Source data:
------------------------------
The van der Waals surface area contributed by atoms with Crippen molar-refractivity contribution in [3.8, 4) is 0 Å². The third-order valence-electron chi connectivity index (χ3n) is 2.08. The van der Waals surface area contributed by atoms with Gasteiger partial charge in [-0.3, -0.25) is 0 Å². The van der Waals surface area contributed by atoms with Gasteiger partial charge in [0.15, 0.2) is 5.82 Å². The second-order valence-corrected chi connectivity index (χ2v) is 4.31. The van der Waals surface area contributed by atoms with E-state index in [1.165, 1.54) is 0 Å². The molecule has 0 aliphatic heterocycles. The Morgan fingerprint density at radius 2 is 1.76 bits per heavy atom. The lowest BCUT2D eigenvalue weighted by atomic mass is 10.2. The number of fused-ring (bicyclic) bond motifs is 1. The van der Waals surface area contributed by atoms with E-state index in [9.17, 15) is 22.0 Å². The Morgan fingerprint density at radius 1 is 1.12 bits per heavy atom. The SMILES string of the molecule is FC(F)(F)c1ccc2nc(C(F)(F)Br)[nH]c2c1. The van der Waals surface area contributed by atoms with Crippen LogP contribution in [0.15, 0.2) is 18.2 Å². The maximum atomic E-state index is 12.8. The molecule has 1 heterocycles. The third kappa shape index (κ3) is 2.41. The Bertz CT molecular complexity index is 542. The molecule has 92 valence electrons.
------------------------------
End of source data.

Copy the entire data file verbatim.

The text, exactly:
The van der Waals surface area contributed by atoms with Crippen molar-refractivity contribution in [3.8, 4) is 0 Å². The third-order valence-electron chi connectivity index (χ3n) is 2.08. The van der Waals surface area contributed by atoms with Gasteiger partial charge in [-0.3, -0.25) is 0 Å². The van der Waals surface area contributed by atoms with Gasteiger partial charge in [0.15, 0.2) is 5.82 Å². The second-order valence-corrected chi connectivity index (χ2v) is 4.31. The van der Waals surface area contributed by atoms with E-state index in [1.165, 1.54) is 0 Å². The molecule has 0 aliphatic heterocycles. The Morgan fingerprint density at radius 2 is 1.76 bits per heavy atom. The lowest BCUT2D eigenvalue weighted by atomic mass is 10.2. The number of fused-ring (bicyclic) bond motifs is 1. The van der Waals surface area contributed by atoms with E-state index in [9.17, 15) is 22.0 Å². The Morgan fingerprint density at radius 1 is 1.12 bits per heavy atom. The SMILES string of the molecule is FC(F)(F)c1ccc2nc(C(F)(F)Br)[nH]c2c1. The van der Waals surface area contributed by atoms with Crippen LogP contribution in [0.15, 0.2) is 18.2 Å². The maximum atomic E-state index is 12.8. The molecule has 1 heterocycles. The third kappa shape index (κ3) is 2.41. The Bertz CT molecular complexity index is 542. The molecule has 92 valence electrons.